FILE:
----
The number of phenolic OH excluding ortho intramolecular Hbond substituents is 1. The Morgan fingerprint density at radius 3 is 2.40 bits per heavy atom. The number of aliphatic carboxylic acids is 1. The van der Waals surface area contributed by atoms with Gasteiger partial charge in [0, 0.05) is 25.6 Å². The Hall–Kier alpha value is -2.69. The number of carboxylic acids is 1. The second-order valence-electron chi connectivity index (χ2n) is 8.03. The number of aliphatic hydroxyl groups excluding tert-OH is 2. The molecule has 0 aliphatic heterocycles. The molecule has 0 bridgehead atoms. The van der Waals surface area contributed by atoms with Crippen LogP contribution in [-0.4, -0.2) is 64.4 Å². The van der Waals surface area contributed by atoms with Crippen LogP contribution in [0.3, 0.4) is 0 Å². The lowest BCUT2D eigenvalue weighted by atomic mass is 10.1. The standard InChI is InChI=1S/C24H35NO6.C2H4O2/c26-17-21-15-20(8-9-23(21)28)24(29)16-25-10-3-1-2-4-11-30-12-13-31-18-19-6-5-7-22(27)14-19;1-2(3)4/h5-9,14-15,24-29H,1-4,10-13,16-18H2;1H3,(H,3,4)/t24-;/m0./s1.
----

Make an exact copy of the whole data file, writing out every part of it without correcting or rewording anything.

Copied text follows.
The number of phenolic OH excluding ortho intramolecular Hbond substituents is 1. The Morgan fingerprint density at radius 3 is 2.40 bits per heavy atom. The number of aliphatic carboxylic acids is 1. The van der Waals surface area contributed by atoms with Gasteiger partial charge in [0, 0.05) is 25.6 Å². The Hall–Kier alpha value is -2.69. The number of carboxylic acids is 1. The second-order valence-electron chi connectivity index (χ2n) is 8.03. The number of aliphatic hydroxyl groups excluding tert-OH is 2. The molecule has 0 aliphatic heterocycles. The molecule has 0 bridgehead atoms. The van der Waals surface area contributed by atoms with Crippen LogP contribution in [-0.4, -0.2) is 64.4 Å². The van der Waals surface area contributed by atoms with Crippen LogP contribution in [0.3, 0.4) is 0 Å². The lowest BCUT2D eigenvalue weighted by atomic mass is 10.1. The standard InChI is InChI=1S/C24H35NO6.C2H4O2/c26-17-21-15-20(8-9-23(21)28)24(29)16-25-10-3-1-2-4-11-30-12-13-31-18-19-6-5-7-22(27)14-19;1-2(3)4/h5-9,14-15,24-29H,1-4,10-13,16-18H2;1H3,(H,3,4)/t24-;/m0./s1.